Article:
How to Address the Vulnerabilities in Open Banking
Major cyberattacks have made international news repeatedly over the last years, and there is no indication that cyberattacks will be slowing down. It isn’t just ransomware that is a growing issue for the financial sector, but credential stuffing attacks that are posing major risks to banks and credit unions.
In 2020, the FBI released a credential stuffing advisory warning and shared research which indicated that these attacks frequently target APIs. Gartner predicts that APIs will be ‘the most frequent online attack vector by 2022.’
Why are APIs such good targets?
Over the past decade, banks and credit unions have rolled out innovative, customer-facing digital banking services with the widespread use of application programming interfaces (APIs). APIs are broadly deployed because of the intense demand for a seamless and easy digital customer experience.
With the increased pressure, banks and credit unions partner with third parties to enhance the client experience. This is called open banking, or open bank data—the practice of a bank or credit union partnering with a third-party service that provides consumers with open access to their banking information, and transactions, and networking with multiple other financial institutions.
Customers want to be able to access their information with a few taps of their smartphone screen, but sometimes, it’s at the risk of security.
Financial data—from credit cards numbers to mortgage reports—as well as personal data contained within accounts, are all tempting targets for cybercriminals.
Convenience or Security
Now is the crucial moment to step back and examine the digital landscape of open banking. A report from August 2020 found that about half of all the organizations surveyed “knowingly push vulnerable software”. When developers are pressured (by deadlines, low risk, or simple oversight), it means that security is no longer at the forefront of their minds.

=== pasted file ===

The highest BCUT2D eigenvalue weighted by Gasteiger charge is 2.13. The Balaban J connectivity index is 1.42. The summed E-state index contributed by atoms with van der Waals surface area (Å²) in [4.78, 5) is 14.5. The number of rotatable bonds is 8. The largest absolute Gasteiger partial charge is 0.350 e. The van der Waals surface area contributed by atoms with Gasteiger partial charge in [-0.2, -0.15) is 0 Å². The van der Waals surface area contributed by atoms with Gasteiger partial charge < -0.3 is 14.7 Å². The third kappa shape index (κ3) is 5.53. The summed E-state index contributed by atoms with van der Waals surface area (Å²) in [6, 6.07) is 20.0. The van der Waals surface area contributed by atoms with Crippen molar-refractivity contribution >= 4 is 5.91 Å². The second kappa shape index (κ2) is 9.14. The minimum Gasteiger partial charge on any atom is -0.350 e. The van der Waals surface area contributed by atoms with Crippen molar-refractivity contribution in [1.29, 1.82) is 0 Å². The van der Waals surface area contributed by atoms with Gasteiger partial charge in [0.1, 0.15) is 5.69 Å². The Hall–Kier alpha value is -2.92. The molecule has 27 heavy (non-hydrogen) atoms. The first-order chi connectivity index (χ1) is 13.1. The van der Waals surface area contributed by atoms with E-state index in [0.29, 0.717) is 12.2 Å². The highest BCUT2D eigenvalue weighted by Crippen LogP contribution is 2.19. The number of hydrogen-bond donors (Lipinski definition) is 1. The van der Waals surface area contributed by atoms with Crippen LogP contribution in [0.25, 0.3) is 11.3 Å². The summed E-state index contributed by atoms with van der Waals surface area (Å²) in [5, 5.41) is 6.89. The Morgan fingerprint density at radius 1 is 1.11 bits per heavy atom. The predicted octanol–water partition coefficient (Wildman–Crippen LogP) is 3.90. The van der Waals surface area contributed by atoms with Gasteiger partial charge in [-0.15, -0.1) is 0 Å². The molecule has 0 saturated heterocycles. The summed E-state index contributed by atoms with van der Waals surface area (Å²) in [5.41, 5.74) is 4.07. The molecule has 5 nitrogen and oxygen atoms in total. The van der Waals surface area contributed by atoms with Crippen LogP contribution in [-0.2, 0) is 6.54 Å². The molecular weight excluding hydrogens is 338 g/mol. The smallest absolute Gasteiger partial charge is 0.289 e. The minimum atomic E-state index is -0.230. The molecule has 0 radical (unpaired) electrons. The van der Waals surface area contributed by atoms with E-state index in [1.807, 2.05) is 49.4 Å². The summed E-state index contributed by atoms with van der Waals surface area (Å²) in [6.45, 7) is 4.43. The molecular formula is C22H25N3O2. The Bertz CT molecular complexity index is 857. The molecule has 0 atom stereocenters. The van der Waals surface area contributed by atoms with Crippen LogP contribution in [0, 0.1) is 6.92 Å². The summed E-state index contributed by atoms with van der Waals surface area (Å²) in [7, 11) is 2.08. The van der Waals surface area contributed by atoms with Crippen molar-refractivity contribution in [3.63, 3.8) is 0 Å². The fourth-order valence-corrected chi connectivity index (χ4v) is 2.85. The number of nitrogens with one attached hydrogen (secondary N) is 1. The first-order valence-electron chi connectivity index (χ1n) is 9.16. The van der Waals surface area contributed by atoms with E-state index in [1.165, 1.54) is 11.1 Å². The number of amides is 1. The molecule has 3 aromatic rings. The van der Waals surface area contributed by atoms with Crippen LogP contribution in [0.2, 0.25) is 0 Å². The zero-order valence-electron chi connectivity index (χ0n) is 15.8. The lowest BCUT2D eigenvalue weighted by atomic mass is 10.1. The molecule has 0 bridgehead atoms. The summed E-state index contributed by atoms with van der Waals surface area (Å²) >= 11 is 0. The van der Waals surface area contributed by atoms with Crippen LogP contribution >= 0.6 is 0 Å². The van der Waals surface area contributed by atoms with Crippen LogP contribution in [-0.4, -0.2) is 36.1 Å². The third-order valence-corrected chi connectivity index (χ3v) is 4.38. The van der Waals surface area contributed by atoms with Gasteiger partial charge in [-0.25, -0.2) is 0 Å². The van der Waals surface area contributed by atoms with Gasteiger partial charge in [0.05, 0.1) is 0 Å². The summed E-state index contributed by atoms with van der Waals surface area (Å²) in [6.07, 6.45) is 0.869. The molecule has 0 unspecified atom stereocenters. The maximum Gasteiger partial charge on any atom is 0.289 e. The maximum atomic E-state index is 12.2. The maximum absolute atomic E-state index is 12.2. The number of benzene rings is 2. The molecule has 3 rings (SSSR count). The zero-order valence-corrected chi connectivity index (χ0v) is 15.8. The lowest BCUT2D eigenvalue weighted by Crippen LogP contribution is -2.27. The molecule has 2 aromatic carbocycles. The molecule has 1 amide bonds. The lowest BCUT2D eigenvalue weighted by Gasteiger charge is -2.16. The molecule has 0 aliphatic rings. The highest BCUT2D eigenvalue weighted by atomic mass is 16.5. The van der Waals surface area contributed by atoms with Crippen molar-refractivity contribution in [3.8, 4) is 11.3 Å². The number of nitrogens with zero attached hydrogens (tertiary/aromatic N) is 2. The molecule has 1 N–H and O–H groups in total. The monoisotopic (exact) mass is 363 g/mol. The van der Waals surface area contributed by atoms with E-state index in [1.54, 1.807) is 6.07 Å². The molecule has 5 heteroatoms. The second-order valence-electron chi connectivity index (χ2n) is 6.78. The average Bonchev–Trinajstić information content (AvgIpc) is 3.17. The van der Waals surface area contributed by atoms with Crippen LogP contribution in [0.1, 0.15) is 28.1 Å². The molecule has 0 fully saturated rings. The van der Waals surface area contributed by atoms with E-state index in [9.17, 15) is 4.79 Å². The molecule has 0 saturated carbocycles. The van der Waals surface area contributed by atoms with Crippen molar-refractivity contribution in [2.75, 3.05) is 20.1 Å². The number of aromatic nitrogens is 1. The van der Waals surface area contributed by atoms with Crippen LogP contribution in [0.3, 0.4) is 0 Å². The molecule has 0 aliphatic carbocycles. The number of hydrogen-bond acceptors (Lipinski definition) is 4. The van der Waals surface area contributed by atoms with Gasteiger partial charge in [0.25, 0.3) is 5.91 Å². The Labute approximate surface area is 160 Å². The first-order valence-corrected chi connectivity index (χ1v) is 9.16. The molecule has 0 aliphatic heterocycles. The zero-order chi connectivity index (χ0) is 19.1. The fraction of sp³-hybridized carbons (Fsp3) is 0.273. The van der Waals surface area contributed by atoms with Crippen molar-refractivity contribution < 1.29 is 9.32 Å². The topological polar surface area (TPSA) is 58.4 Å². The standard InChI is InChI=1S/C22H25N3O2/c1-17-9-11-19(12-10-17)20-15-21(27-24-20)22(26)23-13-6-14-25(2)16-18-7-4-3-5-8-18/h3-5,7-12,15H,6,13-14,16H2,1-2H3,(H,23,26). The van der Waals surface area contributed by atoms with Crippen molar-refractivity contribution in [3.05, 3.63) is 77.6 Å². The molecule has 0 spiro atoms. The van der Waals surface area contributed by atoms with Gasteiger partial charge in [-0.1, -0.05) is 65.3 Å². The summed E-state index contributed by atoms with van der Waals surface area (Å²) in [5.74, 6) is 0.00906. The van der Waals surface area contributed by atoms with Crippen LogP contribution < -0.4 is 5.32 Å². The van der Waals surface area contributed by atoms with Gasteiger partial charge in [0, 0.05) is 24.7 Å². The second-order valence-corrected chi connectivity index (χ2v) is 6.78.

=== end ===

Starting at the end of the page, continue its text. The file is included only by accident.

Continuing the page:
Whatever the case, when security is not top of mind, it makes it easier for hackers to access customer data.
What Can Be Done?
Financial organizations must become more involved with the existing API vulnerabilities. Every stage of the process, from code to interface development up through deployment, should be examined from a defensive point of view. There are many vulnerabilities to address, but organizations can start with a few basics:
- Know how many APIs exist in their environment.
- Keep track of them. Catalog all APIs, keep records of what they do, and record the type of information the system handles.
- Audit the APIs for existing and potential risks. Determine existing vulnerabilities and extrapolate to a situation where the API was attacked.
- Make changes. Respond to the issues found in the process.
There are also ways institutions can immediately shore up their defenses against credential stuffing attacks, which will massively assist API security concerns overall.
In credential stuffing attacks, cybercriminals automatically ‘stuff’ combinations of usernames and passwords into a login form. The credentials might have been obtained from a previous breach or stolen from a different organization.
To combat the possibility of these attacks, banks and credit unions can:
- Institute Web Application Firewalls – WAFs can help banks and credit unions monitor for attacks.
- Hash Passwords – instead of plain text, all stored passwords should be protected with hashing, which means they will still be secure in the event of a data breach.
- Mandate the use of Multifactor Authentication – making MFA mandatory (as opposed to optional, as many systems currently offer) decreases the chance of a breach.
- Screen for Compromised Credentials – one of the most immediately effective changes to make is to screen credentials against a blacklist of previously compromised passwords. Ideally, this should be done at the moment a new password is created, as well as on an ongoing basis.
When enterprises forge forth and try to reach customer expectations quickly with non-secured APIs, it’s easy to compromise system security. Financial intuitions offering open banking should have a common goal when it comes to APIs: balancing safety with the customers’ digital experience expectations.